Otitis media should also be considered. In this situtation there is a nidus of infected debris in the middle ear, protected from the action of topical antibacterial agents by the tympanic membrane, if intact.

Secondary infections would explain the recurrent pruritus and smell. This may well include a fungal component (most likely Malassezia), but bacterial infection is also possible. However, the exact bacteria we’re dealing with here is not clear. Fusidate (originally used) is effective against gram positive cocci, whereas the framycetin has good activity against gram negatives. It may well be that a resistant Staph or Strep has developed following overuse; which should be followed up with a culture & sensitivity. However, it is equally likely that by exterminating the gram positive flora of the ear canal, a gram negative infection has become established. This would explain the greater success of polymyxin B or gentamicin, which tend to be more effective against gram negative bacteria. Having said that, a concern is development of a Pseudomonas infection, as this bacterium is able to generate resistant isolates relatively quickly, even in the presence of a previously sensitive antibiotic. Interestingly, Polymyxin B often shows in-vitro sensitivity to Pseudomonas, though this is often not the case in-vivo due to concurrent neutrophils.

Owner compliance is also a very important consideration in George’s case. Is treatment actually administered as prescribed? How well is the cleaning of the ears going at home? Does the owner return for rechecks as requested?

 

Malassezia can be seen on this ear slide (arrows). This image was taken with an iPhone camera directly through the microscope’s eyepiece. Photo copyright Dr Andrea Volk.

 

So, what do you want to do next?

 

A key feature in managing any recurrent otitis externa case is ear cytology. In this case, it is essential that we get some idea of what we’re dealing with at the cellular level.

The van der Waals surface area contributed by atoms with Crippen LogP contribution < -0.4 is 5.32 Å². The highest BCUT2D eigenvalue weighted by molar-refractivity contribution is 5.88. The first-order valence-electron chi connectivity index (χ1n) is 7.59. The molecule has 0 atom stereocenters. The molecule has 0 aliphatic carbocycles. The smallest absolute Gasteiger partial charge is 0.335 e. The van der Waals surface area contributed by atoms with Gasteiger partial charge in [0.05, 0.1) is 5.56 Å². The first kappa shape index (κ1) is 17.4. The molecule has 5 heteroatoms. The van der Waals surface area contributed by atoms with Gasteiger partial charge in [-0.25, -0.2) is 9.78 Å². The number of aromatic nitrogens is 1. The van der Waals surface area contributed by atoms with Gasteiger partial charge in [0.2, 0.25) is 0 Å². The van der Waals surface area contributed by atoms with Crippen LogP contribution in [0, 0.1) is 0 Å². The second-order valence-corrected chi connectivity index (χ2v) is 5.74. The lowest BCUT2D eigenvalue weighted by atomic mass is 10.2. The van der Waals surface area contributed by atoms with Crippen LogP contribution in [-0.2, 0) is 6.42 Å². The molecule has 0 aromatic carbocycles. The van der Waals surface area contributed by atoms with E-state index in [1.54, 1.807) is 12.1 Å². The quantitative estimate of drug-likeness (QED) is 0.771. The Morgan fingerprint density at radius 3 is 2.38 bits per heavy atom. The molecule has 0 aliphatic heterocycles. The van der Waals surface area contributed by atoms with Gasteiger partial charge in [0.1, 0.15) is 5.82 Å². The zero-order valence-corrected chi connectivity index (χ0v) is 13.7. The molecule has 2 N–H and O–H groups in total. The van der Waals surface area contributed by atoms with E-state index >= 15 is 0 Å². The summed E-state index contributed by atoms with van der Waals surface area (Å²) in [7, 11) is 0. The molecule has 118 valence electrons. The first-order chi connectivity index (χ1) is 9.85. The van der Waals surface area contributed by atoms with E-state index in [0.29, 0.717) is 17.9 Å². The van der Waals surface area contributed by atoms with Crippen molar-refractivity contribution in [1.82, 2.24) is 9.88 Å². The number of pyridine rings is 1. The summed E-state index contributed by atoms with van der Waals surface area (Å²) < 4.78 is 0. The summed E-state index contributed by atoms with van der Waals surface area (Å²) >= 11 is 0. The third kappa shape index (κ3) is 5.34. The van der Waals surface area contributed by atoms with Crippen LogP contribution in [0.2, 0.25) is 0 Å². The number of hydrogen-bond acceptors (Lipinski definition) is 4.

In addition, we ideally need to have a really good look at the ear canal. However, the amount of debris present and stenosis in combination with likely pain in these chronically infected ears, frequently makes otoscopy unrewarding to impossible. Ideally, you’d like to view the tympanic membrane for integrity. If this is not possible due to pain or debris or stenosis, or all of the above, likely systemic treatment needs to be initiated to reduce these factors. And the tympanic membrane will need to be assessed at a later stage. What is important here is the communication with the owner, so that they are aware of the unknown status of the tympanic membrane.

 

Are there any other considerations you might want to bear in mind?

 

Otitis externa (with or without otitis media) will impair hearing as air-conduction is reduced to absent depending on its extent. Should otitis media extend to an otitis interna, sensori-neural deafness could even come into the equation.

 

So how would you proceed?

 

Stay tuned for Part 2 of this Blog to find out the best ways to tackle tricky ear cases like George!

So if you’ve got any patients with suspicious skin lesions, odorous otitis cases, or generally pruritic patients who are making your heart sink every time you see their names on the consult list… give VVS a call and see what we can do to make your life easier and their lives better!